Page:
Why am I unable to deliver mail consistently to AOL/Hotmail/Yahoo/etc (and other SMTP, PTR, EDNS woes)

February 7th, 2006
by Christopher Kusek (PKGuild)

This inability is due to some email domains adoption of the RDNS (Reverse DNS) checking. The belief is, if you have a valid reverse DNs (Read: Valid = Any reverse DNS entry usually), then you are a “Valid Domain” to handle email from. Until the actual adoption of validated authentication which may come in the future, for the time being you can work around this inability to mail by having a valid PTR!

How this works is, the machine which will actually connect to the Internet and send email needs to have a valid PTR assigned to its IP address.
Below are steps detailed how to check that.

First, let’s discover the MX record for your domain, and the PTR record for your sending email server.

(Using Nslookup, we’ll check the details for hotmail.com)

We’re launching nslookup and looking at the details of the domain hotmail.com
C:\> nslookup
Default Server: vnsc-bak.sys.gtei.net
Address: 4.2.2.2

>set type=mxSetting the type to MX will show us the Mail Exchanger records for the domain
>hotmail.comEnter a domain here, and it will display our Mail Exchangers
Server: vnsc-bak.sys.gtei.net
Address: 4.2.2.2
Non-authoritative answer:
hotmail.com MX preference = 5, mail exchanger = mx4.hotmail.com
hotmail.com MX preference = 5, mail exchanger = mx1.hotmail.com
hotmail.com MX preference = 5, mail exchanger = mx2.hotmail.com
hotmail.com MX preference = 5, mail exchanger = mx3.hotmail.com
>

Now that we know the MX entries for inbound, we’ll check if they have a valid PTR

> set type=aThis will allow us to see the IP address assigned to the MX entries
> mx1.hotmail.com

Server: vnsc-bak.sys.gtei.net
Address: 4.2.2.2

Non-authoritative answer:
Name: mx1.hotmail.com
Addresses: 64.4.50.50, 65.54.244.8, 65.54.244.136, 65.54.245.8

> set type=ptrNow we’ll check if they have a valid PTR
> 64.4.50.50The IP Address of the Mail Exchanger is specified here

Server: vnsc-bak.sys.gtei.net
Address: 4.2.2.2

Non-authoritative answer:
50.50.4.64.in-addr.arpa name = mail.hotmail.com
50.50.4.64.in-addr.arpa name = mc1-reserved.bay6.hotmail.com

So, according to this, they have a valid record
If you received something similar to
*** vnsc-bak.sys.gtei.net can’t find 1.1.1.1.in-addr.arpa.: Non-existent domain
Then you do not have a valid PTR setup

If you’ve followed these steps and checked the PTR for the inbound mail receiver, now you should check the outbound.
Sometimes Inbound does not match the Outbound, so visit the following site from your mail server and you can check your IP address.

From your outbound mail server (The Mail server itself or an SMTP scanning/relayer) visit the following website:
www.pkguild.com/ip (There is also a link off the main site here – “Click here for your IP Address”)

And your results should look like this:

C:\>nslookup
Default Server: vnsc-bak.sys.gtei.net
Address: 4.2.2.2

> set type=mx
> pkguild.com
Server: vnsc-bak.sys.gtei.net
Address: 4.2.2.2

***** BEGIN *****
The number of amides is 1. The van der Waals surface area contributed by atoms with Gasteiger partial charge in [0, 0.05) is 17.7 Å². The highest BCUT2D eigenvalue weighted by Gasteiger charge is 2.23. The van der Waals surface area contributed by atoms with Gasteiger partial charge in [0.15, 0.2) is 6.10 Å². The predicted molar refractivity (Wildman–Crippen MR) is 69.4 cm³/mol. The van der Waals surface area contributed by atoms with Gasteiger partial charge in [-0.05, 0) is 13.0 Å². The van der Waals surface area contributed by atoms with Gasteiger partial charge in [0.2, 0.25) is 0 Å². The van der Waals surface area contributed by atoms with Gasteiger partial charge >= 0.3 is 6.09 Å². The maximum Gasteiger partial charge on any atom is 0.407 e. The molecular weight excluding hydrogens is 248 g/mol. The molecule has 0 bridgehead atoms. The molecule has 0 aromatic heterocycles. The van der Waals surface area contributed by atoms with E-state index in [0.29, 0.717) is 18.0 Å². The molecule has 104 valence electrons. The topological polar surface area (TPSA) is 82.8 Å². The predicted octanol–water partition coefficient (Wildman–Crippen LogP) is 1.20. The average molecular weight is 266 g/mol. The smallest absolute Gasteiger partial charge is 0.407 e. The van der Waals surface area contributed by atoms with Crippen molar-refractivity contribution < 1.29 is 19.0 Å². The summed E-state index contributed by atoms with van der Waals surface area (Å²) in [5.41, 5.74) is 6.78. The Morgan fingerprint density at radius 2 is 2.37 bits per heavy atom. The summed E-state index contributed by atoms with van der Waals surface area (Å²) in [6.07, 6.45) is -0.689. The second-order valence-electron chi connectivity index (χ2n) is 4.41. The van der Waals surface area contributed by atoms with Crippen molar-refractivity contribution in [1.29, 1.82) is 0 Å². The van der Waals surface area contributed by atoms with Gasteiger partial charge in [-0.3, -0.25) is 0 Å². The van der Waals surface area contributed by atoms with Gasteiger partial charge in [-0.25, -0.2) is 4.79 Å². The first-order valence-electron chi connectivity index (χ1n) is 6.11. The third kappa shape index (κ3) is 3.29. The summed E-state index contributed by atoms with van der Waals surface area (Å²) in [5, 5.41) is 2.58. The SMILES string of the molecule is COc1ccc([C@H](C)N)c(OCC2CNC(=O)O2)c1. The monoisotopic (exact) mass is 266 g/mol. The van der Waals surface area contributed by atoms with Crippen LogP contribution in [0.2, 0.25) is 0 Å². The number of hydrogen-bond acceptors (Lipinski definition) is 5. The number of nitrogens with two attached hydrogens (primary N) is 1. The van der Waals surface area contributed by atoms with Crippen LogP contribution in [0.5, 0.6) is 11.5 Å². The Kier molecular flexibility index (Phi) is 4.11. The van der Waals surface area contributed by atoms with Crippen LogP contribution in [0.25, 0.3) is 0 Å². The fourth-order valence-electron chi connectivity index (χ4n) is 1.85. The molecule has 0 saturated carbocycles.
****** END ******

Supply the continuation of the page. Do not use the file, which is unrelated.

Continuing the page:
Non-authoritative answer:
pkguild.com MX preference = 0, mail exchanger = pkguild.com

pkguild.com internet address = 70.103.189.81
> set type=ptr
> 70.103.189.81
Server: vnsc-bak.sys.gtei.net
Address: 4.2.2.2

Non-authoritative answer:
81.189.103.70.in-addr.arpa name = box81.bluehost.com
>

At this point, with a valid PTR – You can check to see if you can send mail by hand to these domains.

C:\> telnet mx1.hotmail.com

220 bay0-mc5-f9.bay0.hotmail.com. Mon, 6 Feb 2006 09:35:02 -0800
helo peters.com
Enter helo domain.com where domain.com is the site you claim to be from
250 bay0-mc5-f9.bay0.hotmail.com (3.1.0.18) Hello [216.130.119.48]
mail from: <Christopher.Kusek@Pkguild.com>
Enter mail from: <user@domain.com> this will dictate who it comes from.
250 Christopher.Kusek@Pkguild.com.Sender OK
rcpt to: <christopher.kusek@hotmail.com>
Enter rcpt to: <user@hotmail.com> this will be the recipient of the message.
250 christopher.kusek@hotmail.com
data
Enter data – this allows you to start putting input of content in the message.
Test test mc test
Enter some kind of data.
.
Put a . and it commits the email and sends it.
354 Start mail input; end with .
250 <BAY0-MC5-F9gDznmG3d00498dc8@bay0-mc5-f9.bay0.hotmail.com> Queued mail for delivery
A simplified test of it which can be pasted into a telnet window are like this.
(After you have initiated your telnet)
helo domain.com
mail from:
user@domain.com
rcpt to: user@domainIamConnectedto.com
data
test
.

Often times, you may also encounter an issue where Exchange is unable to deliver mail to some domains or reports errors on your server. This can happen when you have EDNS enabled on Windows 2003 DNS servers (Enabled by default)
To disable EDNS, you must first install the dnscmd.exe command-line tool from the Windows 2003 CD-ROM’s Support Tools. (\Support\i386\Suptools.msi)
From a command prompt type

dnscmd /config /enableednsprobes 0

This will then disable EDNS (You may need to restart the DNS Services on the 2003 DNS Server for it to take effect)


An external DNS query may cause an error message in Windows Server 2003
http://support.microsoft.com/kb/828731/en-us

DNS query responses do not travel through a firewall in Windows Server 2003
http://support.microsoft.com/kb/828263/en-us

Some DNS Name Queries Are Unsuccessful After You Upgrade Your DNS Server to Windows Server 2003
http://support.microsoft.com/kb/832223/en-us

Posted in Exchange, Informational, Microsoft | Comments (1)

  • Lovely blog! I am loving it!! Will come back again. I am bookmarking your feeds also.

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